A monoid$(A, \cdot, 1)$ is called left cancellative if

$\underset{a,b,z \in A}{\forall}
\left(
\left(
z \cdot a = z \cdot b
\right)
\Rightarrow
\left(
a = b
\right)
\right)$

and called right cancellative if

$\underset{a,b,z \in A}{\forall}
\left(
\left(
a \cdot z = b \cdot z
\right)
\Rightarrow
\left(
a = b
\right)
\right)$

It is called cancellative if it is both left cancellative and right cancellative.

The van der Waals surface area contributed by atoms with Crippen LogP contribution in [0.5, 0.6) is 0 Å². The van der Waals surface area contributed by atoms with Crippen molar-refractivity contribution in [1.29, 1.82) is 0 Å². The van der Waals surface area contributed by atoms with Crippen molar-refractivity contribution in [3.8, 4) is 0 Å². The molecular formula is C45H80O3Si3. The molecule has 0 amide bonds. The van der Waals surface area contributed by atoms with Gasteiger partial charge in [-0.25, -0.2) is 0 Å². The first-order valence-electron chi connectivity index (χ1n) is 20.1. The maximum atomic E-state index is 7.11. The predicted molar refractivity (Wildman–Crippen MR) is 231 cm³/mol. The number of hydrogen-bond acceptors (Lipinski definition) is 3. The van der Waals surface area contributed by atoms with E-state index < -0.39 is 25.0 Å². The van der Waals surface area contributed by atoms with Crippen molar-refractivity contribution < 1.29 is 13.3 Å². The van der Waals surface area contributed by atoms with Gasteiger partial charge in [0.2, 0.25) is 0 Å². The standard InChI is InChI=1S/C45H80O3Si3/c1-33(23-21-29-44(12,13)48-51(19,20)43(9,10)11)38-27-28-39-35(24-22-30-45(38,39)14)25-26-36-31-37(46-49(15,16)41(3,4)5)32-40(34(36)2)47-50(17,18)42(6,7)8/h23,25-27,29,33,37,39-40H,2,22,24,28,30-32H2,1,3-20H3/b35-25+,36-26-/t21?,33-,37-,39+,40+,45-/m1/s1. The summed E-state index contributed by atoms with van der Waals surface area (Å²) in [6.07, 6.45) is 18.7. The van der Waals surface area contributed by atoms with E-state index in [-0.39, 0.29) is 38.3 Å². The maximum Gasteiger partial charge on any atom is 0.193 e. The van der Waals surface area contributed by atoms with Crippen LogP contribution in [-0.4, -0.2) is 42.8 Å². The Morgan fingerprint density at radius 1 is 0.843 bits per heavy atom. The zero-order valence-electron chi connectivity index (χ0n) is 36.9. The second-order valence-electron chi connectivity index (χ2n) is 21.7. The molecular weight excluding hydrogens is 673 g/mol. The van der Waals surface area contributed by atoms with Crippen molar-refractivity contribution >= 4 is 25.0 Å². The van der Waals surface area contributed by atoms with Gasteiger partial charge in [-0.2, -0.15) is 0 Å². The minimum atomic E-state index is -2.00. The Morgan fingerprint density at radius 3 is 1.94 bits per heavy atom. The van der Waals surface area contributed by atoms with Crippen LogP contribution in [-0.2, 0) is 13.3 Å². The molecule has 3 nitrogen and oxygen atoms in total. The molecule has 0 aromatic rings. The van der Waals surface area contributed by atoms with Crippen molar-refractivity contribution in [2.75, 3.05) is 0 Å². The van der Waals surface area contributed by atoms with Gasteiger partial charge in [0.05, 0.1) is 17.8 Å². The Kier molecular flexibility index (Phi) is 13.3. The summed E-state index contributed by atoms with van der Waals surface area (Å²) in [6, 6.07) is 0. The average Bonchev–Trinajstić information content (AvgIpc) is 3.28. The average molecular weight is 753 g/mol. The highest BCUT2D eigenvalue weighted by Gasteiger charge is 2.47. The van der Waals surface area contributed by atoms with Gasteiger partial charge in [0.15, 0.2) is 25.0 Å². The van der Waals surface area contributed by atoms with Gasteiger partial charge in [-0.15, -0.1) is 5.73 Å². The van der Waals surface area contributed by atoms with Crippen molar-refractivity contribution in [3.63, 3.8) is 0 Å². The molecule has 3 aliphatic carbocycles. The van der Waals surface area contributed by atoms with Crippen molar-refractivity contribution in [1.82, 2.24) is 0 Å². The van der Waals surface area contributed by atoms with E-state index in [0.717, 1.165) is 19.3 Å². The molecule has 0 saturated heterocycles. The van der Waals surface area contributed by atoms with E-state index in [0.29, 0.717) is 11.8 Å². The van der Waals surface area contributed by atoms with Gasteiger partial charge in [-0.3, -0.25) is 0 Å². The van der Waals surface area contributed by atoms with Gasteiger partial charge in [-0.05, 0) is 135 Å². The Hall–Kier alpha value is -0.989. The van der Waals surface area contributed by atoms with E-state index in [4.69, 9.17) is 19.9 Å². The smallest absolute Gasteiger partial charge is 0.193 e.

In infinity-groupoid theory

A monoid ($0$-truncated$A_3$-space) $(A, \cdot, 1)$ is called left cancellative if for all objects $a \in A$ and $b \in A$ the homotopy fiber of the functor $L:A \to A$, defined as $L_a(z) \coloneqq a \cdot z$, at $b$ is $(-1)$-truncated, and is called right cancellative if for all elements $a \in A$ and $b \in B$ the homotopy fiber of the functor $R:A \to A$, defined as $R_a(z) \coloneqq z \cdot a$ at $b$ is $(-1)$-truncated. It is called cancellative if it is both left cancellative and right cancellative.